KALAMAZOO, Mich. (WOOD) — Cyclists from throughout West Michigan gathered in Kalamazoo Wednesday night for Ride of Silence to memorialize the victims of a Tuesday crash.

More than 500 bicyclists passed in silent tribute to victims in one of the deadliest bike-related crashes in the nation’s history.

“I’ve never ridden in a group this large. It is just a powerful moment that I will remember for the rest of my life,” said Mark Hagar, coordinator Ride of Silence Michigan, who came from Holland for the ride.

The ride took a five-mile route through Kalamazoo in honor of the cyclists who were hit by a pickup truck in Cooper Township a mere 24 hours earlier. Five people — Debbie Bradley, Melissa Fevig-Hughes, Tony Nelson, Larry Paulik and Suzanne Sippel — were killed. Four other cyclists were hurt and remained hospitalized Wednesday.

“It is amazing how many responses and emails and posts I saw coming in globally,” Hagar said.

The estimate of riders who came out ranges from 500 to more than 750, many of whom were members of the “Chain Gang” bike club — the same club to which the victims of the crash belonged.

“Everybody knew somebody in that group,” said Tim VerDries, a veteran Kalamazoo bike club member. “There’s a big riding community here pretty much everybody contacts everybody, VerDries said.” I mean, the accident happened about 6:36 last night and by time I got home at about quarter to seven, I’d had four or five inquiries about where I was, what I was doing.”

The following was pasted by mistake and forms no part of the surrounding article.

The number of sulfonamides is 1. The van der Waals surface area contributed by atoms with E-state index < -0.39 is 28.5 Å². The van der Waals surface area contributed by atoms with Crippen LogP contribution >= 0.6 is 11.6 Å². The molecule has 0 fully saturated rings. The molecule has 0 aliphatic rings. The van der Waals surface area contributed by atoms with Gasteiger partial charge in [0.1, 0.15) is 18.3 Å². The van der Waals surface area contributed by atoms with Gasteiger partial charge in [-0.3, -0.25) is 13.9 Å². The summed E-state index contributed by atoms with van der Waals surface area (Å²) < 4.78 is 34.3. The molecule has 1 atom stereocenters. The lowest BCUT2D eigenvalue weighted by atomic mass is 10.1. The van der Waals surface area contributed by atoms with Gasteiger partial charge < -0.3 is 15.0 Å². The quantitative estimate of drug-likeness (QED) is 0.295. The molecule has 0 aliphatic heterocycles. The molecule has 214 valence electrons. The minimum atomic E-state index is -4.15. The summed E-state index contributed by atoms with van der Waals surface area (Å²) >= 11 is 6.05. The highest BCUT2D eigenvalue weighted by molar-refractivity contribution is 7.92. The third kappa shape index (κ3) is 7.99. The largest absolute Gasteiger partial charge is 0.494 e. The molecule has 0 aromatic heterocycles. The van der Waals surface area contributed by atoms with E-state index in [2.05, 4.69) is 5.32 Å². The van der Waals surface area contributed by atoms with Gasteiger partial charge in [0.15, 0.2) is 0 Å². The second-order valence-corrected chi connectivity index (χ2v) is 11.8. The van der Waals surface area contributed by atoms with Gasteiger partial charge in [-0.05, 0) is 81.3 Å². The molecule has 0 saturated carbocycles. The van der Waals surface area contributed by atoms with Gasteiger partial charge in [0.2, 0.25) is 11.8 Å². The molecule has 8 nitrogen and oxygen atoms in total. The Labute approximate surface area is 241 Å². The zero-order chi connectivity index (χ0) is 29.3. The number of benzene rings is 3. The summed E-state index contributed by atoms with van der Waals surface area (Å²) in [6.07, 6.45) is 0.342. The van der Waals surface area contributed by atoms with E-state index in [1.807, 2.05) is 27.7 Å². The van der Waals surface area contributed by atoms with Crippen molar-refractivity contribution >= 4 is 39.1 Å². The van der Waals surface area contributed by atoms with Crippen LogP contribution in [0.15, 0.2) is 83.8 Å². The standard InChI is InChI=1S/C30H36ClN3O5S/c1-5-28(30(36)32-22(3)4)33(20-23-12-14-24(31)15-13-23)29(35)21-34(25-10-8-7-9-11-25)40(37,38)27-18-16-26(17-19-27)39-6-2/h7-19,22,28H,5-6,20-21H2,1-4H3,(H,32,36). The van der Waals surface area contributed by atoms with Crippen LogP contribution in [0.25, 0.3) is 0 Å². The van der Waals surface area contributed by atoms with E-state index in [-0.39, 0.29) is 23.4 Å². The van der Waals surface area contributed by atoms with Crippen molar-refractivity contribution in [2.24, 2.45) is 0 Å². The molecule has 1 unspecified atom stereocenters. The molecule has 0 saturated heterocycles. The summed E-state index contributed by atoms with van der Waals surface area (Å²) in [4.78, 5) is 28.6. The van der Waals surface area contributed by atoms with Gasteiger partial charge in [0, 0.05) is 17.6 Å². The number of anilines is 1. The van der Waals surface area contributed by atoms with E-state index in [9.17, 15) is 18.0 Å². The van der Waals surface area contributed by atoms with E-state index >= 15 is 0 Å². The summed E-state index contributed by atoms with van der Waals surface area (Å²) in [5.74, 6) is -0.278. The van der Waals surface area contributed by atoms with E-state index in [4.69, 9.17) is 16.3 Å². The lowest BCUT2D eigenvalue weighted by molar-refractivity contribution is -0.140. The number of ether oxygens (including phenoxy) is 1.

The ride was not formally organized but arose via internet and word of mouth among the vast but tightly knit Kalamazoo cycling community.

The crash has had a major impact Kalamazoo riders.

“We ride bikes, so I want to be able to do it safely. I’d like to be able to enjoy something I love and not fear for my life,” said Andrew Aardema, a member of Chain Gang bike group

Asked if the tragedy made him rethink whether he will continue to ride on Kalamazoo streets, Aardema said, “Honestly, I don’t think it’s set in yet. I’m not sure.”>>Inside woodtv.com: Complete coverage of the Kalamazoo cycling tragedy

Many say that with so little information about what caused the driver of the pickup to crash into the bikes, it is hard to say if anything can be changed to prevent another similar tragedy.

“This is a big enough event, I’m thinking this is national and hopefully it will wake some people up and make some changes,” VerDries said.

Bikers In Kalamazoo Wednesday said they want to make sure these victims are remembered and they hope this tragedy will at least remind drivers to safely share the road.